But building a real estate inside sales team is not always easy. For one, it involves hiring good people and then properly setting them up for success. Both of which can be stressful and intimidating if you do not have much experience doing it. And on top of that, it means handing off some of the reins of your business and trusting your team to successfully generate and nurture leads for your agents.

To make this process a little easier on you, I have compiled a list of seven strategies that will ensure you will build a productive, successful, and reliable inside sales team.

  1. Evaluate your Inside Sales Candidates

First on the list is to make sure you are extensively testing your inside sales agent (ISA) candidates in the skills that are required for the job. And for an ISA, the most important skill is being able to have effective sales conversations over the phone. At the end of the day, the ONLY thing that matters is if an ISA can make hundreds of calls per day, have good conversations, and persuade someone to take ACTION.

So the key thing to do is see how they sound on the phone. This means listening to them on voicemail, doing role plays, and having the candidate make actual calls and see how they do. If they can successfully make calls and they sound good on the phone, then you know that they are a very good potential candidate. Testing in this way before you make the hire will cut down on wasted time, money and tears.

  1. Set Clear Expectations for Your ISAs

Next, it is essential that you clearly set out your 30/60/90 day expectations for your ISA in their role. That way, if they turn out not to be right for the job you will know MUCH sooner than waiting the 6 months it typically takes for them to ramp up. This means tracking things like number of dials made, number of contacts made, contact to appointment ratio, number of appointments set vs. appointments converted—and having benchmarks for where the ISA should be with each of them at each time mark.

  1. Use a Lead Conversion Training Program

So once you evaluate, hire, and lay out a benchmark plan for your ISA, now you have to effectively train them. And since you are busy running your business, the best way to train them is to use an awesome lead conversion training program. This will keep you out of the trenches using time you don’t have, and take the burden of making sure your inside sales team is getting consistent, uniform training.

With a training like Smart Inside Sales’ Conversion University (excuse the shameless plug), you can be sure that your ISAs are learning much more than scripts. They will master overcoming objections and learn how to have enjoyable, successful sales calls.

4. Use Numbers to Maintain Accountability

The fourth strategy tip for building an effective inside sales team is to have weekly accountability meetings with them, tell them what they need to do, then measure them CONSISTENTLY and CONSTANTLY. Developing experienced, productive ISAs is a cumulative process. You will find that they will progress from struggling to get contacts, to struggling to set appointments, struggling to get set appointments to actually meet, then get met appointments that turn into contracts. You need to work with them through these different stages.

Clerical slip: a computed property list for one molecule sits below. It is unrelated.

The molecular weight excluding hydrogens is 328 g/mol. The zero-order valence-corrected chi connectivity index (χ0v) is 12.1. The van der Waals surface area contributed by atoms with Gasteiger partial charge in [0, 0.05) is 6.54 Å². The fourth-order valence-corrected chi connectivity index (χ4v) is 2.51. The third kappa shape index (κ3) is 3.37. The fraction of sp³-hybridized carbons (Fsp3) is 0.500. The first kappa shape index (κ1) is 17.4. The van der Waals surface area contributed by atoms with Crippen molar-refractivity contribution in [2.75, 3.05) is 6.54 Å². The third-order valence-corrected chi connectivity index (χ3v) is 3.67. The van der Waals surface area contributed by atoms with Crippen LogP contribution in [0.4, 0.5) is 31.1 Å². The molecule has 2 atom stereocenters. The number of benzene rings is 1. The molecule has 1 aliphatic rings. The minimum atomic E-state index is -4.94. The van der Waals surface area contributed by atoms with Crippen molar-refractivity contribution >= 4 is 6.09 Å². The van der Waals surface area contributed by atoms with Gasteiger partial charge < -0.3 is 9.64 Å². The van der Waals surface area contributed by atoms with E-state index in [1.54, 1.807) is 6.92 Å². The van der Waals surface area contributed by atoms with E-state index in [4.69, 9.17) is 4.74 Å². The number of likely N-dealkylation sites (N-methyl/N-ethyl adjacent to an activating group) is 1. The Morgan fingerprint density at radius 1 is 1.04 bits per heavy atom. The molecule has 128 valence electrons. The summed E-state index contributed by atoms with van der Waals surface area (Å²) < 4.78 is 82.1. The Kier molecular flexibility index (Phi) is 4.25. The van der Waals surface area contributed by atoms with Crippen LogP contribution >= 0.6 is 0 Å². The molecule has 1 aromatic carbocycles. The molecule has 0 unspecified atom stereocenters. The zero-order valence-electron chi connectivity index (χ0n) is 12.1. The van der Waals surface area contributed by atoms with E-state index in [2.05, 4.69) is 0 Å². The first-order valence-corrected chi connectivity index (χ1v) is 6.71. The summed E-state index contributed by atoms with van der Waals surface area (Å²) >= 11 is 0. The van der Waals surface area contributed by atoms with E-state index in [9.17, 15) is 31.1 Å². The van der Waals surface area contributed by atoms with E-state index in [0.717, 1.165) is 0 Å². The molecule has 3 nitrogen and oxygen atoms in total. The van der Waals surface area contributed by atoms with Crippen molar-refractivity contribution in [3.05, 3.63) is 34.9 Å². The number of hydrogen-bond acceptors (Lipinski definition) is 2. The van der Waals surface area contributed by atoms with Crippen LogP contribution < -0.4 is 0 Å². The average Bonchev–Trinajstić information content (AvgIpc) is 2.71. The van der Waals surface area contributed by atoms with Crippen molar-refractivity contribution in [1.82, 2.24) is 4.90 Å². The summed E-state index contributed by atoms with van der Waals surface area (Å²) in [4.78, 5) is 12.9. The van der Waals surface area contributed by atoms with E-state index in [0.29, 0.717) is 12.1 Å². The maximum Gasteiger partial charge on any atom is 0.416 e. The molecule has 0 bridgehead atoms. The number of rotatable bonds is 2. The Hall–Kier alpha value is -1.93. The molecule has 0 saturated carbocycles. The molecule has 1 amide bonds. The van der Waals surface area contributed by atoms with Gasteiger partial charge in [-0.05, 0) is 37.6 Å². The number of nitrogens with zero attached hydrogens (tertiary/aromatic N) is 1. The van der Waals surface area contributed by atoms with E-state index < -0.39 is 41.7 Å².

5. Get in the Pit

The fifth strategy is closely related to the fourth. Just measuring their progress is not enough, it is critical that you get in the pit with them, listen to calls, review numbers, and actually hear what they are doing.

It’s one thing to roleplay, practice, and talk about theory, but you really have to hear how they are interacting with live humans. So in this part of the process you have to get more hands on and make sure that all the training is effective, as well as make sure your benchmarks and expectations are all being properly met. 

  1. Give your ISAs a Variety of Leads

Next, in order to make sure that your ISAs are getting tons of valuable experience and becoming more and more effective, ensure that they are going on different types of calls. Mix up their lead types, giving them some hard and some easy.

Harder is outbound cold, easier is inbound asking for assistance. Conversations are different depending on which type of lead you are speaking with, and building a successful inside sales team means that your ISAs can successfully convert in all types of conversations.

  1. Leverage the Different Strengths of Your ISAs

And lastly, remember that each ISA or agent on your team has a unique psychology. They all will have different strengths and weaknesses and will struggle with certain types of leads and people. Your job is to coach each of your inside sales agents based on that unique psychology. To have a truly successful team means leveraging each of their strengths and weaknesses in a way so that the different team members complement one another.